> rather result of poor engineering. Echo (hollow-sounding audio) is usually
> indicative of a level problem and/or impedance mismatch where the call
> transitions between the VOIP interface and the analog outside world. Turn
> it down!!
>
> If you're attempting to integrate your voice traffic into your existing
> data network, you've generally got to use layer 2 Etherswitches that
> perform VLan tagging and 802.1p/q quality of service. You create virtual
> lans, effectively separating the voice and data traffic onto separate
> VLans with the voice traffic having priority. If you have any VOIP phones
> or VOIP circuits running through hubs, gather up all of the hubs and take
> them over to your nearest readi-mix plant. I'm told these places use them
> for driveway fill and wheel chocks for their concrete trucks. ;)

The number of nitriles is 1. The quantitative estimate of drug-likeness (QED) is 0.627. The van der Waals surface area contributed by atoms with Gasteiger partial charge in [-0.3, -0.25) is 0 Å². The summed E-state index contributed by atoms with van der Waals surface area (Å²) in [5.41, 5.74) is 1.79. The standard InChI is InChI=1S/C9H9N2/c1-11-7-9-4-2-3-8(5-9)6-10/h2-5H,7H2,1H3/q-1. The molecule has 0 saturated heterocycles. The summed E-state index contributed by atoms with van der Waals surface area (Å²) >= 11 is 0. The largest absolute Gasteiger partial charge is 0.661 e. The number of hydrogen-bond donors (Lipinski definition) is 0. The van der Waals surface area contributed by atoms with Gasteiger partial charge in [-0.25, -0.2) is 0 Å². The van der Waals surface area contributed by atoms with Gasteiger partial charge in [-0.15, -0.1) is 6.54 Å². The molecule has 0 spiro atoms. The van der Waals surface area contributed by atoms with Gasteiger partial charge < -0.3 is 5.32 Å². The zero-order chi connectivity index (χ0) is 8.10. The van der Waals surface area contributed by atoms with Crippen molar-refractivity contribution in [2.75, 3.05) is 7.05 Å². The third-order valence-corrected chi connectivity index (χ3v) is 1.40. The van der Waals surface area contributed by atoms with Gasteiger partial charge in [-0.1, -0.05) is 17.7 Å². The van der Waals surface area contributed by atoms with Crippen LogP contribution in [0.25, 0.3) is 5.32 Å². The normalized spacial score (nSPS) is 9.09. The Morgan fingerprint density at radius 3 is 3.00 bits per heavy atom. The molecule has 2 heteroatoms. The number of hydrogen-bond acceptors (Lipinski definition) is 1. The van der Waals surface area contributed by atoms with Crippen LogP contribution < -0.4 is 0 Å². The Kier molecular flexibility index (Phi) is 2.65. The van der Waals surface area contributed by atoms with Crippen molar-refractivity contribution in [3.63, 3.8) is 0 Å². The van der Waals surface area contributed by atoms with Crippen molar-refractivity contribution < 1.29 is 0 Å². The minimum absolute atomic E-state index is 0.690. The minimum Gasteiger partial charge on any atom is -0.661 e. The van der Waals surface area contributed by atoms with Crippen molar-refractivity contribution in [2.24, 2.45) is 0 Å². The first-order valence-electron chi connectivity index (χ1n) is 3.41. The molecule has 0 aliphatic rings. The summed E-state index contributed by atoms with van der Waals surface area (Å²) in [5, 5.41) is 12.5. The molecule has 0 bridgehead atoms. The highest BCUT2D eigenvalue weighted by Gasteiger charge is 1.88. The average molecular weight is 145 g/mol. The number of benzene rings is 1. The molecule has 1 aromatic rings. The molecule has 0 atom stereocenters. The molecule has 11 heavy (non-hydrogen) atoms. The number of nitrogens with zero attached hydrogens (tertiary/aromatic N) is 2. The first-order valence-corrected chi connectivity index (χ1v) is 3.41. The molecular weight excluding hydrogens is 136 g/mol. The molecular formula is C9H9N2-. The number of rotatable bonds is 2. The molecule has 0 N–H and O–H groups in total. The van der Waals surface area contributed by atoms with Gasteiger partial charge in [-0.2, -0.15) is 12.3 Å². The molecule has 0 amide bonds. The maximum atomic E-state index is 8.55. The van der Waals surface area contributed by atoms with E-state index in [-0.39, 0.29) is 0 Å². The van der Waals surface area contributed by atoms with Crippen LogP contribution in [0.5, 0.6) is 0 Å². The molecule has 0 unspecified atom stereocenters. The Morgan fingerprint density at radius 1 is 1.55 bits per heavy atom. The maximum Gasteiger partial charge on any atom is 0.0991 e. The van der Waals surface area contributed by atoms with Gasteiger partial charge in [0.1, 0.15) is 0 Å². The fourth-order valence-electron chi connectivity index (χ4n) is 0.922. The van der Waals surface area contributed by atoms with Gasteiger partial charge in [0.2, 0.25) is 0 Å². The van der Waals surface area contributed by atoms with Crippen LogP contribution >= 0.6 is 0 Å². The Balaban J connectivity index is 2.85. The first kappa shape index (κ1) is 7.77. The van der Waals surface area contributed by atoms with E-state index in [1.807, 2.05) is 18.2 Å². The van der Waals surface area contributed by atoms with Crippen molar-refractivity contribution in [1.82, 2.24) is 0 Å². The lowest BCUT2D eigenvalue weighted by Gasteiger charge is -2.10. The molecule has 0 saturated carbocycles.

>
> Auto-attendant scripts failing sounds like a voicemail application
> problem. There are only a few very good voice mail systems out there. All
> the rest are wannabes. IMO Unity VM wouldn't make a pimple on a quality VM
> system's backside.

Thank you for your reply and suggestions, but I am NOT looking into
"identifying" the problems, myself, anymore. We went through all of the
above during the initial deployment (we have everything "by the book",
from the physical layer, with cat 5e cabling, through to separate ports on
the switches, and VLANs for the phones, through to prioritization of
traffic, etc.), then went through various TACs (which actually led to
replacement of some of the equipment), etc., and the things still do not
work quite right.

What I need are some measurable parameters ("quantifiable") as a